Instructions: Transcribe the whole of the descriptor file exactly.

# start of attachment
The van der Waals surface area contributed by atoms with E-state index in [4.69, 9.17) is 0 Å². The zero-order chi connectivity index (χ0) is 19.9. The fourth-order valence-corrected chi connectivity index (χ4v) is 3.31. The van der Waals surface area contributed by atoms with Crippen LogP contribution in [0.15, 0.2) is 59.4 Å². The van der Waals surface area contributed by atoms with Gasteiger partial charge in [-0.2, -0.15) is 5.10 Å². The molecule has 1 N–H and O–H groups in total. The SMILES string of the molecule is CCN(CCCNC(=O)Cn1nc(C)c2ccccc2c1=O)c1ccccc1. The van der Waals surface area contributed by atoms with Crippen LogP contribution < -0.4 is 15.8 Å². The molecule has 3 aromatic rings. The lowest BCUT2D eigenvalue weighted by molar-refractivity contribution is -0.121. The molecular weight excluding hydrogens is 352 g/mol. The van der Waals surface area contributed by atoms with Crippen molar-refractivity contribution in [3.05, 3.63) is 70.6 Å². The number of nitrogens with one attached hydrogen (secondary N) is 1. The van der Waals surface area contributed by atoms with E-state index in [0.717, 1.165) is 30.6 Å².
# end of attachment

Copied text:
The van der Waals surface area contributed by atoms with E-state index in [4.69, 9.17) is 0 Å². The zero-order chi connectivity index (χ0) is 19.9. The fourth-order valence-corrected chi connectivity index (χ4v) is 3.31. The van der Waals surface area contributed by atoms with Crippen LogP contribution in [0.15, 0.2) is 59.4 Å². The van der Waals surface area contributed by atoms with Gasteiger partial charge in [-0.2, -0.15) is 5.10 Å². The molecule has 1 N–H and O–H groups in total. The SMILES string of the molecule is CCN(CCCNC(=O)Cn1nc(C)c2ccccc2c1=O)c1ccccc1. The van der Waals surface area contributed by atoms with Crippen LogP contribution < -0.4 is 15.8 Å². The molecule has 3 aromatic rings. The lowest BCUT2D eigenvalue weighted by molar-refractivity contribution is -0.121. The molecular weight excluding hydrogens is 352 g/mol. The van der Waals surface area contributed by atoms with Crippen molar-refractivity contribution in [3.05, 3.63) is 70.6 Å². The number of nitrogens with one attached hydrogen (secondary N) is 1. The van der Waals surface area contributed by atoms with E-state index in [0.717, 1.165) is 30.6 Å².